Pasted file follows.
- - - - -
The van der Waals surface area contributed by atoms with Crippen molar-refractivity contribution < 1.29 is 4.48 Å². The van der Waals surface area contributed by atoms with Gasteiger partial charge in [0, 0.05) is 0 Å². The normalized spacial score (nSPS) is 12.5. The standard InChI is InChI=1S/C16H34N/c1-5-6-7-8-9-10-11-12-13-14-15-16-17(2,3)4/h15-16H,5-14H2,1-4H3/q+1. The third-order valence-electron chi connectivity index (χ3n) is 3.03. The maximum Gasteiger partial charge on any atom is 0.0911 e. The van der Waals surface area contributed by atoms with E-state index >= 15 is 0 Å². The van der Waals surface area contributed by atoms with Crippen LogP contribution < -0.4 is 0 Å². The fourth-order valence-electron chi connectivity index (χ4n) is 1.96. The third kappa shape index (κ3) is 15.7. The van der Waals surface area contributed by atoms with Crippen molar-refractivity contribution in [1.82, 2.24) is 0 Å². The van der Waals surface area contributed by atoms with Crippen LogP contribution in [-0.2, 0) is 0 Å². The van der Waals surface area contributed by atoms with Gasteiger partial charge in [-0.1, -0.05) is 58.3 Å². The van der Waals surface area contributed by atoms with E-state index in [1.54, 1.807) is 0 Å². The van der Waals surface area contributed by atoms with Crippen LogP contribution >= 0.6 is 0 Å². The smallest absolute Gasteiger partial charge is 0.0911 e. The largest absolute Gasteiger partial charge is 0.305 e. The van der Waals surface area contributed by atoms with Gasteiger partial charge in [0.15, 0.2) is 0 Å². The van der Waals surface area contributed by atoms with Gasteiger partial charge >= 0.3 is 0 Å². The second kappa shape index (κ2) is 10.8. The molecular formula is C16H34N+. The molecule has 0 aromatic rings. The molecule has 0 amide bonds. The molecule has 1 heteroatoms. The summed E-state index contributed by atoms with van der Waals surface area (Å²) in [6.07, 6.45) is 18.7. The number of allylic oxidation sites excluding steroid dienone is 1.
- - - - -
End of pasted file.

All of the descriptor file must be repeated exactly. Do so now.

The van der Waals surface area contributed by atoms with Crippen molar-refractivity contribution < 1.29 is 4.48 Å². The van der Waals surface area contributed by atoms with Gasteiger partial charge in [0, 0.05) is 0 Å². The normalized spacial score (nSPS) is 12.5. The standard InChI is InChI=1S/C16H34N/c1-5-6-7-8-9-10-11-12-13-14-15-16-17(2,3)4/h15-16H,5-14H2,1-4H3/q+1. The third-order valence-electron chi connectivity index (χ3n) is 3.03. The maximum Gasteiger partial charge on any atom is 0.0911 e. The van der Waals surface area contributed by atoms with E-state index >= 15 is 0 Å². The van der Waals surface area contributed by atoms with Crippen LogP contribution < -0.4 is 0 Å². The fourth-order valence-electron chi connectivity index (χ4n) is 1.96. The third kappa shape index (κ3) is 15.7. The van der Waals surface area contributed by atoms with Crippen molar-refractivity contribution in [1.82, 2.24) is 0 Å². The van der Waals surface area contributed by atoms with Crippen LogP contribution in [-0.2, 0) is 0 Å². The van der Waals surface area contributed by atoms with Gasteiger partial charge in [-0.1, -0.05) is 58.3 Å². The van der Waals surface area contributed by atoms with E-state index in [1.54, 1.807) is 0 Å². The van der Waals surface area contributed by atoms with Crippen LogP contribution >= 0.6 is 0 Å². The smallest absolute Gasteiger partial charge is 0.0911 e. The largest absolute Gasteiger partial charge is 0.305 e. The van der Waals surface area contributed by atoms with Gasteiger partial charge in [0.15, 0.2) is 0 Å². The van der Waals surface area contributed by atoms with Gasteiger partial charge >= 0.3 is 0 Å². The second kappa shape index (κ2) is 10.8. The molecular formula is C16H34N+. The molecule has 0 aromatic rings. The molecule has 0 amide bonds. The molecule has 1 heteroatoms. The summed E-state index contributed by atoms with van der Waals surface area (Å²) in [6.07, 6.45) is 18.7. The number of allylic oxidation sites excluding steroid dienone is 1.